We propose the use of CPCM stimuli as a benchmark. Although CPCM stimuli are modulated only in contrast, their Fourier energy spectra can be made to be identical to those of vernier phase offset stimuli. Therefore, performance on the CPCM stimulus can provide an index of how well the organism can see the Fourier energy components of the vernier acuity target. Two organisms can be said to have equally good vernier acuity when the ratios between vernier performance and CPCM performance are equal. By this criterion, infant and adult vernier acuity are equally good (or poor), in spite of the large overall differences between infants and adults in the absolute levels of their performance. 
Interestingly, the human vernier acuity is less good than it could be. This is apparently because receptive fields that respond to parts of the stimulus remote from the discontinuities can be compared in their response to contrast, but not in their response to spatial phase. An organism that could compare the phase relations between non-adjacent receptive fields could have better vernier acuity than human beings at any age. Presumably such an organism would have vernier and CPCM performance that are comparable under a wide range of conditions, and also would not show a gap effect. In spite of the fact that human vernier acuity is not as good as it could be, these experiments usefully show that the vernier acuity of human infants and adults is in fact quite similar. 
Acknowledgments
This project was supported by the National Eye Institute (R01-EY08083) and the National Science Foundation (NSF#BCS9983465). Additional support from the Ohio Lions Eye Research Foundation is also gratefully acknowledged. Infant eye exams were kindly provided by the Ohio State University College of Optometry Binocular Vision and Pediatric Vision Clinic. We thank Terri Rogers and Jaime A. Miracle, who helped collect the infant data, and Drs. M. M. Walters, C. M. Hintz, E. M. McSweeney, A. L. Grimes, and J. Ebert, and Chantelle Mundy and Celina LaBrec-Salmons for their help running the infants and providing adult data. We also thank the parents whose infants served in the experiments. 
Commercial relationships: none 
Corresponding author: Angela M. Brown. 
Address: The Ohio State University College of Optometry, 338 W 10th Ave, Columbus, OH, 43210. 
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Figure 1
 
The construction of constant-phase, contrast-modulated (CPCM) (C) and vernier phase-modulated (F) test stimuli from trig components positioned at −45 deg (A and D) and +45 deg (B and E) of spatial phase. When the high-contrast segments of the trig components were in corresponding positions, a CPCM stimulus resulted (A and B were combined linearly to form C). When the high-contrast segments were in complementary positions, their sum was a vernier phase-modulated test stimulus (D and E combine to form F). The lower part of the figure (A′ – F′) is the legend for the upper part, indicating the positions of the segments and how they are combined.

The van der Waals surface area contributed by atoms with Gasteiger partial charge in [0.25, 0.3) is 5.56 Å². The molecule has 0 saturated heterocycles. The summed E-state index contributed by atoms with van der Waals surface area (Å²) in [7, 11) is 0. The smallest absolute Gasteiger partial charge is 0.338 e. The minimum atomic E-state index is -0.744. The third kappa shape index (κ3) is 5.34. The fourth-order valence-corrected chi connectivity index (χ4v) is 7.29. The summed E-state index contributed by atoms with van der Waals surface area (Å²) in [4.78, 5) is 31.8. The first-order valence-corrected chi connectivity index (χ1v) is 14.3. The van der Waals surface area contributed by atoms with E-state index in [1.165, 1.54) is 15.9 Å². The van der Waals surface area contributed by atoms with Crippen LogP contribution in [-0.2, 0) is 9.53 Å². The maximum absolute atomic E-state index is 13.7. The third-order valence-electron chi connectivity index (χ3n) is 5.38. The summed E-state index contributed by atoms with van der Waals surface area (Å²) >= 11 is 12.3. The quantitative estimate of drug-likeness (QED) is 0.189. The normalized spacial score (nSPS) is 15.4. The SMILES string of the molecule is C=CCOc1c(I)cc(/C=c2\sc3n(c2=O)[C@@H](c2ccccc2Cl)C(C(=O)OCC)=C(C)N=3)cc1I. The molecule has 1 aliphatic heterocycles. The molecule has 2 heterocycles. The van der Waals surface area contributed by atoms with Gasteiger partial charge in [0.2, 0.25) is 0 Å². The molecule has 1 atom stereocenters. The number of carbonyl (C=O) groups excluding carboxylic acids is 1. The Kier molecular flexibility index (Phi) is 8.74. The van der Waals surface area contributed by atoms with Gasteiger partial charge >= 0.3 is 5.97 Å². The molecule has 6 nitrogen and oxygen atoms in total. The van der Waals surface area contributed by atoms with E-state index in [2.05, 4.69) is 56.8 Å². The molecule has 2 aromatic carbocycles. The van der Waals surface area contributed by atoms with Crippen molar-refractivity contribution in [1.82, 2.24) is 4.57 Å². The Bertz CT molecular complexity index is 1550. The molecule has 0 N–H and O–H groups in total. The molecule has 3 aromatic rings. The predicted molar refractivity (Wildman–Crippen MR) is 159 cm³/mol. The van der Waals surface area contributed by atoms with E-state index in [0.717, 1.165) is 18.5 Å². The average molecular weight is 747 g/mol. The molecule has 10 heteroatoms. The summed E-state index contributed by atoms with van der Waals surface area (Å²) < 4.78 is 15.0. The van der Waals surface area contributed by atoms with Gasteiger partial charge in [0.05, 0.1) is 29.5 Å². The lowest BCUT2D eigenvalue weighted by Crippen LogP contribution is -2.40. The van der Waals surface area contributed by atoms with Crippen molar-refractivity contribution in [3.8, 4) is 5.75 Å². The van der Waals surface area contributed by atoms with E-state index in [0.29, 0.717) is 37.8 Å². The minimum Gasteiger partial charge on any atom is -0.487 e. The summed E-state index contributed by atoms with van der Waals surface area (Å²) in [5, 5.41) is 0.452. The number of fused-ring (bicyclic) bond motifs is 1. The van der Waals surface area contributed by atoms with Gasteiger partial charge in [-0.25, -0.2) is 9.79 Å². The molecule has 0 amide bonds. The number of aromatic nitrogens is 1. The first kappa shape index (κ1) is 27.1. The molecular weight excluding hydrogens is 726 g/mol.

Figure 1
 
The construction of constant-phase, contrast-modulated (CPCM) (C) and vernier phase-modulated (F) test stimuli from trig components positioned at −45 deg (A and D) and +45 deg (B and E) of spatial phase. When the high-contrast segments of the trig components were in corresponding positions, a CPCM stimulus resulted (A and B were combined linearly to form C). When the high-contrast segments were in complementary positions, their sum was a vernier phase-modulated test stimulus (D and E combine to form F). The lower part of the figure (A′ – F′) is the legend for the upper part, indicating the positions of the segments and how they are combined.
Figure 2
 
Typical stimuli in Experiment I, showing a “catch” stimulus on the left and a CPCM (A) or vernier phase-modulated stimulus (B) on the right. In the actual experiment, the right/left position of the test and catch stimuli were varied randomly across trials, for the spatial 2AFC forced-choice preferential-looking method.
Figure 2
 
Typical stimuli in Experiment I, showing a “catch” stimulus on the left and a CPCM (A) or vernier phase-modulated stimulus (B) on the right. In the actual experiment, the right/left position of the test and catch stimuli were varied randomly across trials, for the spatial 2AFC forced-choice preferential-looking method.
Figure 3
 
Fourier analysis of a typical test stimulus in Experiment I at (equivalent) phase offset of 45 deg. Fourier-energy-equivalent Vernier and contrast modulated stimuli had the same Fourier contrast spectra (A, B, and C). A. Log Fourier contrast spectrum. The origin of the Fourier plane is in the center of the graph. Contrast at DC is absent because for this analysis stimuli were considered torange from −1 to +1, instead of from 0 to 1. The carrier frequency appears on the x-axis, on either side of the origin, at f(x) = 16 cycles/stimulus. B. The carrier frequency is spread out slightly along the x dimension because of the Gaussian taper on the stimulus. C. The distribution of the stimulus contrast spectrum, relative to the f(y) axis. The contrast spectrum (B and C) was normalized to a maximumat 1.0 at the carrier frequency at f(x) = 16 cycles/ stimulus. The many maxima in C correspond to the odd-order harmonics introduced by the sharp square-wavelike discontinuities in phase or contrast. D. The Fourier phase spectra for the vernier phase modulated stimulus (black triangles), and the Fourier-energy-equivalent contrast modulated (white diamonds). Forty cycles/stimulus corresponded to 30 cycles/deg in both dimensions for adults and 60 cycles/stimulus corresponded to 3 cycles/deg for infants. Whereas the Fourier contrast spectra of the vernier and CPCM stimuli were designed to be identical, the Fourier phase spectra differ dramatically.